I’ve been in a few. I hate ’em. Here’s how they work: the ID proponent declares that the thesis of the debate is “Everything is Designed” and launches into his argument:
Cars are designed by intelligent agents. Shoes are designed. Computers are designed. iPhones are designed. My right hand is designed. Therefore, everything is designed.
The scientist who got suckered into this engagement begins to unlimber their long list of counter-examples. “We have natural mechanisms that generate complex forms without the need for a designer…wait, did you say your right hand is designed?”
Sure. It’s made of cells, and cells are designed, so of course it’s the product of design.
“You can’t just declare that everything you don’t understand is designed. That’s the whole point of contention here; you have to address the evidence for your position, not just announce by fiat that everything is designed.”
I’m ready to discuss all of the evidence.
“OK, I begin again. So Tiktaalik…”
Designed. Clearly designed.
“The entire fossil series illustrating tetrapod evolution…?”
“The citrate metabolic pathway?”
Great example. Cells are complicated, with lots of fiddly bits, therefore implying a Fiddler. Shall I throw some big numbers at you to show you how complicated cells are?
“No, that’s OK. I know how complex cells are. You don’t get to simply decide that all complex things have to be designed. Again, that’s what we’re debating! If I show you something of unknown origin, or even something with a well-documented history of natural evolutionary history, you don’t get to just greedily snatch it up and put it in the “Designed” category!”
Yes, I do. The burden of proof is on you, and I can refute everything you propose by pointing out any one thing that could have been designed, and that is sufficient to make it designed.
“By a mysterious invisible intelligence that operated for billions of years before the origin of intelligent life on Earth.”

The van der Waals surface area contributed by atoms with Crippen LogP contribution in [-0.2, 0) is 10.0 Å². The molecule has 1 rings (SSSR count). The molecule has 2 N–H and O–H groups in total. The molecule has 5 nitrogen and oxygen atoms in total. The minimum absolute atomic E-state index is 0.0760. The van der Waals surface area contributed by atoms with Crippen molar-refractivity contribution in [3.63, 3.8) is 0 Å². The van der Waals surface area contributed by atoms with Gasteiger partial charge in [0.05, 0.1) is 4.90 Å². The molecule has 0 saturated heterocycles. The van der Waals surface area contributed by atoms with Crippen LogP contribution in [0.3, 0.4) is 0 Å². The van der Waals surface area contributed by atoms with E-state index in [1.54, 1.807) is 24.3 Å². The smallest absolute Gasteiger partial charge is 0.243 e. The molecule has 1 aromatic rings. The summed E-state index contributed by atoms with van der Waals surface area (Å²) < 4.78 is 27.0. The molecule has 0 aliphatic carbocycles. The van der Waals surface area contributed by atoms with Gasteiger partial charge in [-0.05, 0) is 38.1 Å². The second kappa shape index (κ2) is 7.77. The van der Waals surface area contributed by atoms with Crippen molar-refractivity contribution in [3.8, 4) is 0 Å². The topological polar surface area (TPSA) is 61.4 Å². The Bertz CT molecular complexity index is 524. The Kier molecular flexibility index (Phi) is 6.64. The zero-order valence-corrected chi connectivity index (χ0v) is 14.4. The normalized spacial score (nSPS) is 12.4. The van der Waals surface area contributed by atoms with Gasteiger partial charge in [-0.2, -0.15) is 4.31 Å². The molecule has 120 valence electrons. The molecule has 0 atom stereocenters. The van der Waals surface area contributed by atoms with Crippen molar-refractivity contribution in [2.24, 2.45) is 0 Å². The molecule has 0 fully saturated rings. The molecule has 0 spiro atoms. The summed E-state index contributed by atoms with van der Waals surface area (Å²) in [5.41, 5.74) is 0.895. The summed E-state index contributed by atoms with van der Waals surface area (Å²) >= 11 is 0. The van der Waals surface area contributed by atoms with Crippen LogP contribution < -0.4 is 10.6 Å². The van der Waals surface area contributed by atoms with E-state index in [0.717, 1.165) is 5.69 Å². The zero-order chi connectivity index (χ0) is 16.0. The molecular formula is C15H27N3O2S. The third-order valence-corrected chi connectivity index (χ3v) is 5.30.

Now you’re getting it! By the way, welcome to my proof for the existence of my God.
I bring this up because I listened to another Intelligent Design debate, this time between James Croft and the reliably ridiculous Stephen Meyer of the Discovery Institute. It was interesting because I’d be one of those guys who brings a catalog of biological counter-examples to the debate; as a philosopher, Croft ignores all that and drills right down to the logic of the argument the creationists are making. I think that’s a smart approach, even if Meyer is only capable of a different flavor of evasion.
I’ve queued it up below at the start of James’ argument, because all the politeness and niceness in the introduction turned my stomach.
He starts by summarizing Meyer’s position:
Note: Meyer has turned that simple statement into three long-winded, tedious books now. If you can grasp that simple summary, there’s no reason to read any of his books, since they don’t provide any further evidence for his position.
Point 1 is false. Meyer exercises a kind of studied neglect of the actual state of the evidence in biology that allows him to pretend there aren’t any adequate explanations for evolutionary phenomena. Croft focuses on the link between 1 and 2, that Meyer is making an abductive argument while failing to support his primary premises. He points out three problems with the logic of Meyer’s claims which I won’t get into — watch the video. It’s not as painful as it looks: Croft begins at the 14 minute mark, and wraps up at 25 minutes, so the interesting part is only 11 minutes long. The rest is Meyer making noises with his mouth and frequently interrupting Croft, and then there’s the interminable period of the two of them telling each other how nice they are and what a worthy and interesting this conversation was. That bit was aggravating: Meyer is his usual pompous self, pretending that Croft’s annoyingly congenial, smiling manner was an affirmation that there was something of substance to his pretentious bullshit, completely oblivious to the fact that the cheerful fellow with the British accent has effectively torpedoed him below the waterline. He is unconcerned; he’s just going to sail off and write another tendentious, wordy tome repeating his 3 points over and over again.